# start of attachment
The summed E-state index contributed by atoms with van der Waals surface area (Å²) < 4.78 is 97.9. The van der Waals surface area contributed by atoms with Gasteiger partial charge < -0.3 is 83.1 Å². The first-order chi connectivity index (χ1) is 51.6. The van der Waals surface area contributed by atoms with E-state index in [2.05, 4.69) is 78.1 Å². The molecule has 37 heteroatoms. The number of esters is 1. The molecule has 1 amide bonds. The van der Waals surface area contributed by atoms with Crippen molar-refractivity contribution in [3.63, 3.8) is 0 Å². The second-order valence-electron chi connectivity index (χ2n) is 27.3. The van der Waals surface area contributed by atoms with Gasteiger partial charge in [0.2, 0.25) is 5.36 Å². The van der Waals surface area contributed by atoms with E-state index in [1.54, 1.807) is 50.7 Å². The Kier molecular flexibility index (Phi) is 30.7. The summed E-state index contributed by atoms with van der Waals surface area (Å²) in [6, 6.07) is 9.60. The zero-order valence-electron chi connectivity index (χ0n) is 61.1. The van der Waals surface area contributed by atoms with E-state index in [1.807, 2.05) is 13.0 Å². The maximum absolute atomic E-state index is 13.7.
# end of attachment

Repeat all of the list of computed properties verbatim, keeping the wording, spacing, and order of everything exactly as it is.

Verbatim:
The summed E-state index contributed by atoms with van der Waals surface area (Å²) < 4.78 is 97.9. The van der Waals surface area contributed by atoms with Gasteiger partial charge < -0.3 is 83.1 Å². The first-order chi connectivity index (χ1) is 51.6. The van der Waals surface area contributed by atoms with E-state index in [2.05, 4.69) is 78.1 Å². The molecule has 37 heteroatoms. The number of esters is 1. The molecule has 1 amide bonds. The van der Waals surface area contributed by atoms with Crippen molar-refractivity contribution in [3.63, 3.8) is 0 Å². The second-order valence-electron chi connectivity index (χ2n) is 27.3. The van der Waals surface area contributed by atoms with Gasteiger partial charge in [0.2, 0.25) is 5.36 Å². The van der Waals surface area contributed by atoms with E-state index in [1.54, 1.807) is 50.7 Å². The Kier molecular flexibility index (Phi) is 30.7. The summed E-state index contributed by atoms with van der Waals surface area (Å²) in [6, 6.07) is 9.60. The zero-order valence-electron chi connectivity index (χ0n) is 61.1. The van der Waals surface area contributed by atoms with E-state index in [1.807, 2.05) is 13.0 Å². The maximum absolute atomic E-state index is 13.7.